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[64] We were full of wonder and faith, and we kissed the table and prayed the Night-riders to stay at home as we returned from dinner.

By this time, I own, the lamps were multiplying before my eyes, and the whole dining-room was altering; then Trimalchio said, “Come you, Plocamus, have you got no story? Will you not entertain us? You used to be more pleasant company, and recite blank verse very prettily, and put in songs too. Dear, dear, all the sweet green figs are fallen!” “Ah, yes,” the man replied, “my galloping days are over since I[p. 121] was taken with the gout. In the days when I was a young fellow I nearly got consumption with singing. How I could dance and recite and imitate the talk in a barber's shop! Was there ever my equal, except the one and only Apelles?” And he put his hand to his mouth and whistled out some offensive stuff I did not catch: he declared afterwards it was Greek.

Then Trimalchio, after imitating a man with a trumpet, looked round for his favourite, whom he called Croesus. The creature had blear eyes and very bad teeth, and was tying up an unnaturally obese black puppy in a green handkerchief, and then putting a broken piece of bread on a chair, and cramming it down the throat of the dog, who did not want it and was sick. This reminded Trimalchio of his duties, and he ordered them to bring in Scylax, “the guardian of the house and the slaves.” An enormous dog on a chain was at once led in, and on receiving a kick from the porter as a hint to lie down, he curled up in front of the table. Then Trimalchio threw him a bit of white bread and said,“No one in the house loves me better than Scylax.” The favourite took offence at his lavish praise of the dog, and put down the puppy, and encouraged him to attack Scylax. Scylax, after the manner of dogs, filled the dining-room with a most hideous barking, and nearly tore Croesus's little Pearl to pieces. And the uproar did not end with a dog-fight, for a lamp upset over the table, and broke all the glass to pieces, and sprinkled some of the guests with hot oil. Trimalchio did not want to seem hurt at his loss, so he kissed his favourite, and told him to jump on his back. He mounted his horse at once and went on smacking Trimalchio's shoulders with his open[p. 123] hand, saying, “How many are we, blind man's cheek?”1 After some time Trimalchio calmed himself, and ordered a great bowl of wine to be mixed, and drinks to be served round to all the slaves, who were sitting at our feet, adding this provision: “If anyone refuses to take it, pour it over his head; business in the daytime and pleasure at night.”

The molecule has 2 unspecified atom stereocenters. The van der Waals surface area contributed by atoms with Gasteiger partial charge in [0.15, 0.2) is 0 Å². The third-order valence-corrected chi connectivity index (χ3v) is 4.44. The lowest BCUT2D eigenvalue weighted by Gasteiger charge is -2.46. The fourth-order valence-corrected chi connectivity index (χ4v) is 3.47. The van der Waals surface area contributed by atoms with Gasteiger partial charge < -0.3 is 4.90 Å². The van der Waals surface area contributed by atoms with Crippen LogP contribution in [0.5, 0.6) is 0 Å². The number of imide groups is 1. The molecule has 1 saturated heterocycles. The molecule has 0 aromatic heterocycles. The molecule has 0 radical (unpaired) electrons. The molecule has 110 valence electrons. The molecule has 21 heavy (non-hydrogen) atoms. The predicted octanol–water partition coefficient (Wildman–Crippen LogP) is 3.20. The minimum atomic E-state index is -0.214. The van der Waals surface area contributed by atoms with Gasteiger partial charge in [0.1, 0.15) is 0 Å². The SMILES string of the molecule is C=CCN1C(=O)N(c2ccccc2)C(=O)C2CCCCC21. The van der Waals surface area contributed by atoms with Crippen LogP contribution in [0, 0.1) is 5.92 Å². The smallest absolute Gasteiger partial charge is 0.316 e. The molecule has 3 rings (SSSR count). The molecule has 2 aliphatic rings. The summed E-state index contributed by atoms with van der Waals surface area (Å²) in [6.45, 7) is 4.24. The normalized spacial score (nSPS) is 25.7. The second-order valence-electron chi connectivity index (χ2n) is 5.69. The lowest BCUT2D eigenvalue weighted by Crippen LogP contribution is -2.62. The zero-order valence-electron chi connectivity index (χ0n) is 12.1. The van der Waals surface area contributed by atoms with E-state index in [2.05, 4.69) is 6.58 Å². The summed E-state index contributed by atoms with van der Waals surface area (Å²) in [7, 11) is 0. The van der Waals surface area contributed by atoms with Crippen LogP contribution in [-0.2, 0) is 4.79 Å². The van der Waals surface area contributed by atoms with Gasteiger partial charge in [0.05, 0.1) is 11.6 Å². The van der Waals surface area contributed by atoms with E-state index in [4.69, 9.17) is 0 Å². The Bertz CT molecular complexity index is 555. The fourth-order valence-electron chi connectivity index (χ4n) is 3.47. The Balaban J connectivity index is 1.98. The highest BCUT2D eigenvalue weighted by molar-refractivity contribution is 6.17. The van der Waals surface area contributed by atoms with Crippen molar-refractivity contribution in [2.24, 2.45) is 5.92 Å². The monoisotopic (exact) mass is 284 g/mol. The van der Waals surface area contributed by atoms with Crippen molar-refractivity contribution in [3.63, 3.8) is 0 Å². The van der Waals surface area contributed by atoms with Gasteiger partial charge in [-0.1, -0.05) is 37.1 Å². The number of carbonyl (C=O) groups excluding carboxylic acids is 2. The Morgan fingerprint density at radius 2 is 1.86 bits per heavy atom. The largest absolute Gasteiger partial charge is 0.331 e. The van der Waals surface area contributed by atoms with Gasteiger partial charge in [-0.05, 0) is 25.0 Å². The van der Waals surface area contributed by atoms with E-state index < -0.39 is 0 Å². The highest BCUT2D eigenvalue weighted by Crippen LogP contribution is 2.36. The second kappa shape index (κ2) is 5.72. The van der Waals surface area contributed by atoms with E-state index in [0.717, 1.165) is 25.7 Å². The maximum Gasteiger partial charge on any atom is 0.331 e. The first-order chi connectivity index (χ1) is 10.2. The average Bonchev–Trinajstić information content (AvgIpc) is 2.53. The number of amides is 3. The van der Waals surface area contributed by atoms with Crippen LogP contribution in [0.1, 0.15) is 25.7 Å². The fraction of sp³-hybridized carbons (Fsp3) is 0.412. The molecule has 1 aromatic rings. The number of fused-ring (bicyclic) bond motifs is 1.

1 Bucca was a child's game (Hoodman Blind in English) where one child was blindfolded and the others touched him on the cheek, and asked him how many fingers, or how many children, had touched him.

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